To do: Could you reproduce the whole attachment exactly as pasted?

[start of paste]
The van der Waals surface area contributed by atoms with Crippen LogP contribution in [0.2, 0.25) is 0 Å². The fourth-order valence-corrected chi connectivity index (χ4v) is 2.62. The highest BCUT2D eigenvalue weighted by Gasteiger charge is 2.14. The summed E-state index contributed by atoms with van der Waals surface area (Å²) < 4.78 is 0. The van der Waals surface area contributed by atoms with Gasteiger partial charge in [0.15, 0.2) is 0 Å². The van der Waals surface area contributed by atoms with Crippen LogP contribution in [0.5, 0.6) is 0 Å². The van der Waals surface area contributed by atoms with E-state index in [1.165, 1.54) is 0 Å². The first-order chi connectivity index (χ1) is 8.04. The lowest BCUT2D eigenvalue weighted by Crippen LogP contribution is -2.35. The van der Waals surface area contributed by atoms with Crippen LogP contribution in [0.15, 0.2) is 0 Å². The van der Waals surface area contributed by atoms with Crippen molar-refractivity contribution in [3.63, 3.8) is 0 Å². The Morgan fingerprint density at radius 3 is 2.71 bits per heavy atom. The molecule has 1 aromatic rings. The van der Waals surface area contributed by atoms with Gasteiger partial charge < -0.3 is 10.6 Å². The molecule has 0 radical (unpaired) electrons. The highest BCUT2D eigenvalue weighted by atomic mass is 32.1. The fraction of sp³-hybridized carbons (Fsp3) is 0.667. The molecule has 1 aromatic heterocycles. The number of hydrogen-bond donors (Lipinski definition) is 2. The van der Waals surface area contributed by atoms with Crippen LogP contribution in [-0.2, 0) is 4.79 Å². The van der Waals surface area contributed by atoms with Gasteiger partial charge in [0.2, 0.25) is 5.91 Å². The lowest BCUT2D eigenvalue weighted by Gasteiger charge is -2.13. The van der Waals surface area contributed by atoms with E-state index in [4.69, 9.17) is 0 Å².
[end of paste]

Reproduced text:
The van der Waals surface area contributed by atoms with Crippen LogP contribution in [0.2, 0.25) is 0 Å². The fourth-order valence-corrected chi connectivity index (χ4v) is 2.62. The highest BCUT2D eigenvalue weighted by Gasteiger charge is 2.14. The summed E-state index contributed by atoms with van der Waals surface area (Å²) < 4.78 is 0. The van der Waals surface area contributed by atoms with Gasteiger partial charge in [0.15, 0.2) is 0 Å². The van der Waals surface area contributed by atoms with Crippen LogP contribution in [0.5, 0.6) is 0 Å². The van der Waals surface area contributed by atoms with E-state index in [1.165, 1.54) is 0 Å². The first-order chi connectivity index (χ1) is 8.04. The lowest BCUT2D eigenvalue weighted by Crippen LogP contribution is -2.35. The van der Waals surface area contributed by atoms with Crippen LogP contribution in [0.15, 0.2) is 0 Å². The van der Waals surface area contributed by atoms with Crippen molar-refractivity contribution in [3.63, 3.8) is 0 Å². The Morgan fingerprint density at radius 3 is 2.71 bits per heavy atom. The molecule has 1 aromatic rings. The van der Waals surface area contributed by atoms with Gasteiger partial charge < -0.3 is 10.6 Å². The molecule has 0 radical (unpaired) electrons. The highest BCUT2D eigenvalue weighted by atomic mass is 32.1. The fraction of sp³-hybridized carbons (Fsp3) is 0.667. The molecule has 1 aromatic heterocycles. The number of hydrogen-bond donors (Lipinski definition) is 2. The van der Waals surface area contributed by atoms with Crippen LogP contribution in [-0.2, 0) is 4.79 Å². The van der Waals surface area contributed by atoms with Gasteiger partial charge in [0.2, 0.25) is 5.91 Å². The lowest BCUT2D eigenvalue weighted by Gasteiger charge is -2.13. The van der Waals surface area contributed by atoms with E-state index in [4.69, 9.17) is 0 Å².